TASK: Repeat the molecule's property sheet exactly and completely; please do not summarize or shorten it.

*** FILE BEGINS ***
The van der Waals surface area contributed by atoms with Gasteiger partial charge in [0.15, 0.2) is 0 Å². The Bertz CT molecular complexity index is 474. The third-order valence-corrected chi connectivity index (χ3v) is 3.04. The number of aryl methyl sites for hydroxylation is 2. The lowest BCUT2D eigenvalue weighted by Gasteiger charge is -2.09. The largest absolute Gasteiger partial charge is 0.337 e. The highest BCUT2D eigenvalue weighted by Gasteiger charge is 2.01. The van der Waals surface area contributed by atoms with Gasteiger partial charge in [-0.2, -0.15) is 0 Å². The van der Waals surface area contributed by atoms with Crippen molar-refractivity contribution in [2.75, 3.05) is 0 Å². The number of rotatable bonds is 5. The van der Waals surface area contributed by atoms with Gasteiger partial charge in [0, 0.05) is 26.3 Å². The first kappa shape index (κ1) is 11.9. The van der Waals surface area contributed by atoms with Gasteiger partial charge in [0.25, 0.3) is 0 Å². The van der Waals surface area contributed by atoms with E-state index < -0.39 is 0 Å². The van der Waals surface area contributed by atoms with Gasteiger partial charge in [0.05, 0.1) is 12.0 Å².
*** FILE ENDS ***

The van der Waals surface area contributed by atoms with Gasteiger partial charge in [0.15, 0.2) is 0 Å². The Bertz CT molecular complexity index is 474. The third-order valence-corrected chi connectivity index (χ3v) is 3.04. The number of aryl methyl sites for hydroxylation is 2. The lowest BCUT2D eigenvalue weighted by Gasteiger charge is -2.09. The largest absolute Gasteiger partial charge is 0.337 e. The highest BCUT2D eigenvalue weighted by Gasteiger charge is 2.01. The van der Waals surface area contributed by atoms with Gasteiger partial charge in [-0.2, -0.15) is 0 Å². The van der Waals surface area contributed by atoms with Crippen molar-refractivity contribution in [2.75, 3.05) is 0 Å². The number of rotatable bonds is 5. The van der Waals surface area contributed by atoms with Gasteiger partial charge in [0, 0.05) is 26.3 Å². The first kappa shape index (κ1) is 11.9. The van der Waals surface area contributed by atoms with Gasteiger partial charge in [0.25, 0.3) is 0 Å². The van der Waals surface area contributed by atoms with E-state index < -0.39 is 0 Å². The van der Waals surface area contributed by atoms with Gasteiger partial charge in [0.05, 0.1) is 12.0 Å².